D. H. Lawrence Gravesite
“After Lawrence died, Frieda returned to the ranch accompanied by Angelo Ravagli, her Italian lover and later third husband. In 1934, she had this memorial built for Lawrence. The following year Frieda had his body exhumed, cremated and the ashes brought to Taos. Her plan was to have the ashes housed in an urn in the memorial but Brett and Mabel Dodge Luhan wanted to scatter the ashes over the ranch (while Lawrence was alive the three women often competed for his attention). In response, Frieda dumped the ashes into a wheelbarrow containing wet cement and exclaimed, “now let’s see them steal this!” The cement was used to make the memorial’s altar. There are other stories concerning the whereabouts of Lawrence’s ashes but this one is the most widely accepted.”1
Once upon a time, long before I ever imagined a .com in my life, I loved the road’s surprises and chasing down places that either meant something to me or to someone else that I had some interest in.
The back of this photograph is stamped October of 1989, though I would have to retrieve my journal, from that year, to know exactly when we took this trip. In those days, taking and printing photographs, was quite a luxury, so I can well imagine the trip was months before, and I simply had to wait to develop the film. I so appreciate the photograph being dated.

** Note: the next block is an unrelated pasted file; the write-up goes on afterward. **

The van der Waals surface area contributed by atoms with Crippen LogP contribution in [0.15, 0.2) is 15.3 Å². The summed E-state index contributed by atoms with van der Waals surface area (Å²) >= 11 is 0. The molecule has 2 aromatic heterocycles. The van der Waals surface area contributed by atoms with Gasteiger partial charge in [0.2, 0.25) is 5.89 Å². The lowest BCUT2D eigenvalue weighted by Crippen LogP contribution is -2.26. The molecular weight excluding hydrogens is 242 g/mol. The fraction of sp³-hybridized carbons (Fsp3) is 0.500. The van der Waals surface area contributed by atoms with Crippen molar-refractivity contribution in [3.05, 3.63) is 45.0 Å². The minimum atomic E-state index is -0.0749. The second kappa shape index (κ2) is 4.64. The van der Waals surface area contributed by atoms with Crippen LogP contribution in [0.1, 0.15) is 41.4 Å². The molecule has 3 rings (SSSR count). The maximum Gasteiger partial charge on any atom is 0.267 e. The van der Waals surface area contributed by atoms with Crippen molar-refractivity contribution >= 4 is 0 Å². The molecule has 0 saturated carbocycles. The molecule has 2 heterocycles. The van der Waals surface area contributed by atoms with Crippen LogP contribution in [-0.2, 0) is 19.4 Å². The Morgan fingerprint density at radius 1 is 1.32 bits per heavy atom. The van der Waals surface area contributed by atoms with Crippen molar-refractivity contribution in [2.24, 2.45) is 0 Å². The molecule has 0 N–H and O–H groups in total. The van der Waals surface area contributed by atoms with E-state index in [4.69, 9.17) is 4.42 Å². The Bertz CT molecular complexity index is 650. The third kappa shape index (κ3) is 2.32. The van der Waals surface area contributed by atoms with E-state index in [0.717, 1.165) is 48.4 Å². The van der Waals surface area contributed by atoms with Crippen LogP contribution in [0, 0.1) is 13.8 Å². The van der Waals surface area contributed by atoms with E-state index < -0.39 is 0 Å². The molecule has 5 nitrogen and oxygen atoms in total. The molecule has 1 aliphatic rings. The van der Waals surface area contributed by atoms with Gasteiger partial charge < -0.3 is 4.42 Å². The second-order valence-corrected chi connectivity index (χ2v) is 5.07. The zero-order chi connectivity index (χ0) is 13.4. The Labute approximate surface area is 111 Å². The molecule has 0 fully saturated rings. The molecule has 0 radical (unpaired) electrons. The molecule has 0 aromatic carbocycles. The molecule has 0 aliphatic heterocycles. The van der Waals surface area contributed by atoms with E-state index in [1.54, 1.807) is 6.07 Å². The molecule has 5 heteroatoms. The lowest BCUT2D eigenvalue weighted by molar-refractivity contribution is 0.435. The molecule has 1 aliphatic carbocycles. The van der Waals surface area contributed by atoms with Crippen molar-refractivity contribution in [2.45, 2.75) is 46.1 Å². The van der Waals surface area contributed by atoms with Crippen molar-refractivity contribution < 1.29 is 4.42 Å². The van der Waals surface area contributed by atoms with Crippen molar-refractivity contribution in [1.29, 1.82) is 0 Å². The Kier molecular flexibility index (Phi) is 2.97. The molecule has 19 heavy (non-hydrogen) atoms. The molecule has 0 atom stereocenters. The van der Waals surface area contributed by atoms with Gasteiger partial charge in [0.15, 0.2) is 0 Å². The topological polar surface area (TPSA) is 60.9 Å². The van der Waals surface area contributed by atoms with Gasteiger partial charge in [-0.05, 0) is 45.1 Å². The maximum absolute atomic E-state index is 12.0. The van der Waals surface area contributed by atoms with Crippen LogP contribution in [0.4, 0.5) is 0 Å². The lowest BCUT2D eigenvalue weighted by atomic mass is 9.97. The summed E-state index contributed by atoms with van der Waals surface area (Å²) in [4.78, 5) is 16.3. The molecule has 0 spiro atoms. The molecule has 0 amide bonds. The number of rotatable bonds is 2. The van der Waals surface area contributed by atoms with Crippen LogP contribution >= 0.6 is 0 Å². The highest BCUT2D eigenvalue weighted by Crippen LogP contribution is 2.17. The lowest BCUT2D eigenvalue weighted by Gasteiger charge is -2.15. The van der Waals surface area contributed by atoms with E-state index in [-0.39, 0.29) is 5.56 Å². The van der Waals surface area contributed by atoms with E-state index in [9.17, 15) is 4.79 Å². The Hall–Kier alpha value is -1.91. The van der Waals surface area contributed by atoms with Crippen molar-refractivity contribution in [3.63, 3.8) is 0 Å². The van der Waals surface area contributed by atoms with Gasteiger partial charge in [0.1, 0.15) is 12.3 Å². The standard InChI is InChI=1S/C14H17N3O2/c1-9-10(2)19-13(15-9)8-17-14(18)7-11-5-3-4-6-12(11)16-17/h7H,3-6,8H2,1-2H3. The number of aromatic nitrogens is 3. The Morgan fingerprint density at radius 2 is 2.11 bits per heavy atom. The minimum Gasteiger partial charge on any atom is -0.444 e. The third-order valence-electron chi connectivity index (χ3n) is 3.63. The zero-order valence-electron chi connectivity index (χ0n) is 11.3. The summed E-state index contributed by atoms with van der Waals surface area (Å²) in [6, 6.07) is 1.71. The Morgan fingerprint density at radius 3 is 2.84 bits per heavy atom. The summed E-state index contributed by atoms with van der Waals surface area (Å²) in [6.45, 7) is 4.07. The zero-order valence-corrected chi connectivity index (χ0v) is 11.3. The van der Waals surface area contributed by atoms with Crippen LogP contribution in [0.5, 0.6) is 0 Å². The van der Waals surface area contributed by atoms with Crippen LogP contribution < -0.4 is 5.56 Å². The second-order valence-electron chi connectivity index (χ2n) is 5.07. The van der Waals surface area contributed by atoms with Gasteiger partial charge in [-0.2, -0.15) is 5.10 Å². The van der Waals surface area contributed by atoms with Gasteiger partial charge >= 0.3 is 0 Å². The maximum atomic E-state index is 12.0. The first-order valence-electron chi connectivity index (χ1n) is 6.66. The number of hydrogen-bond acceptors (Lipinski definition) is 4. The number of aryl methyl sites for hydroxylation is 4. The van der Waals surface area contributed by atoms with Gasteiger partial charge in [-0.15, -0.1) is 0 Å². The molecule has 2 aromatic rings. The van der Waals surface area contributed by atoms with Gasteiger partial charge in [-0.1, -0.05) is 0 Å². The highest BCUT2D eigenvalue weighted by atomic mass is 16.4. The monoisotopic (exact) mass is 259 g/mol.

What I do remember is that we had gone to Taos, New Mexico, looking for Georgia O’Keefe’s’ home, not D. H. Lawrence’s gravesite. Though I had read his work, I did not know he was buried in New Mexico and as Kate admitted tonight, she had did not know who he was, at the time. Thus, if you look closely, the hand sticking out irreverently is Kate’s as this was not a particularly meaningful stop for her, but I was quite excited to find a connection to this English writer in the West.
He and his wife, Frieda, owned a ranch, Kiowa Ranch, Taos, New Mexico, in the 1920’s, which today is under the care of the University of New Mexico, the custodian of his memorial.
We had a wonderful time in Taos, and returned several years later, when an opportunity presented itself; we did find Georgia O’Keefe’s home as well!